iPhones Might Soon Drop Lightning Cables
All iPhones sold in the EU will have to use a USB-C port by 2024.
It's looking even more likely iPhones will soon drop lightning cables, as all smartphones sold in the European Union will have to use USB-C ports by fall 2024. This will include Apple's iPhone and other electronic devices such as portable video game consoles, tablets, laptops, etc.
According to The Verge, this legislation has been in the works for more than a decade, with both parties agreeing to make the change. The legislation will still need to be approved by both the European Union Parliament and Council later this year, though it seems very likely the law will pass.
It was previously reported that the current Apple products that still use lightning chargers are Airpods, Apple TV remote, the MagSafe battery pack, the MagSafe Duo charger, and the iPhone. The iPad Pro, iPad Air, iPad Mini, and Macs have already switched to USB-C.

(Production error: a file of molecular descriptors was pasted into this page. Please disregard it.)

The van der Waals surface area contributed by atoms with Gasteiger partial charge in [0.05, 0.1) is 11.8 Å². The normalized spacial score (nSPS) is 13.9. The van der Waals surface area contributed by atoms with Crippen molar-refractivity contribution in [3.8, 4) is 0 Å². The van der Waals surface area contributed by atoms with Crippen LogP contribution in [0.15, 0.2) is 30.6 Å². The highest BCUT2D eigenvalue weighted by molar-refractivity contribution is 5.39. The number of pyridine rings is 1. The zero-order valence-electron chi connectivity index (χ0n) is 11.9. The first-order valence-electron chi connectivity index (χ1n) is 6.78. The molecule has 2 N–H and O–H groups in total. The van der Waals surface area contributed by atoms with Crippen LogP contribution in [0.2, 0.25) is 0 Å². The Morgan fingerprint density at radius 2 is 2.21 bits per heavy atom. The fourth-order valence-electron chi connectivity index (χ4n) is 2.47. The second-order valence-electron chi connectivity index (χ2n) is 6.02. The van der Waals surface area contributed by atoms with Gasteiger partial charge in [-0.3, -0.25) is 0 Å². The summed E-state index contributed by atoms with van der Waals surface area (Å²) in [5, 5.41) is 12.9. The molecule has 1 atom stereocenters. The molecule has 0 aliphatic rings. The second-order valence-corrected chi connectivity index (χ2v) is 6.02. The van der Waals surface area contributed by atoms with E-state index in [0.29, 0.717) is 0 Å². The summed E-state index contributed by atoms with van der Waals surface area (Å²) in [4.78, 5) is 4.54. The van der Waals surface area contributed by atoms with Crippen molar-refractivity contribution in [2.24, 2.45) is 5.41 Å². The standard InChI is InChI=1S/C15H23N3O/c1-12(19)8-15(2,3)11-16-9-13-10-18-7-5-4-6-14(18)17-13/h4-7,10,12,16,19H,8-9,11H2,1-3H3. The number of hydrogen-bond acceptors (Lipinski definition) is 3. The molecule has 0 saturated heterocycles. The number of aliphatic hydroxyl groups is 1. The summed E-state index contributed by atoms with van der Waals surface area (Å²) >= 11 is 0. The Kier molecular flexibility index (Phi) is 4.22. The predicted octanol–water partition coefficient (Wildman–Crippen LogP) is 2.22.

Last year Apple openly criticized the move, telling Reuters that the legislation "stifles innovation rather than encouraging it, which in turn will harm consumers in Europe and around the world."
The European Union decided to introduce a "common charger" to reduce e-waste while making things easier for consumers. The European Union predicts that the new legislation will save buyers €250 million euros per year and reduce e-waste by 11,000 tons.
A European Union press release states the new legislation is applicable to devices "that are rechargeable via a wired cable." So Apple could get around this new legislation by creating a portless iPhone, but that seems unlikely because wireless charging isn't as reliable and has trouble syncing with other devices.
The only part of the legislation that hasn't been worked out yet was the charging standard for laptops. Phone companies will have 24 months to switch to USB-C, while computer companies will have 30 months to make the change. This is primarily because laptop chargers use different power requirements.
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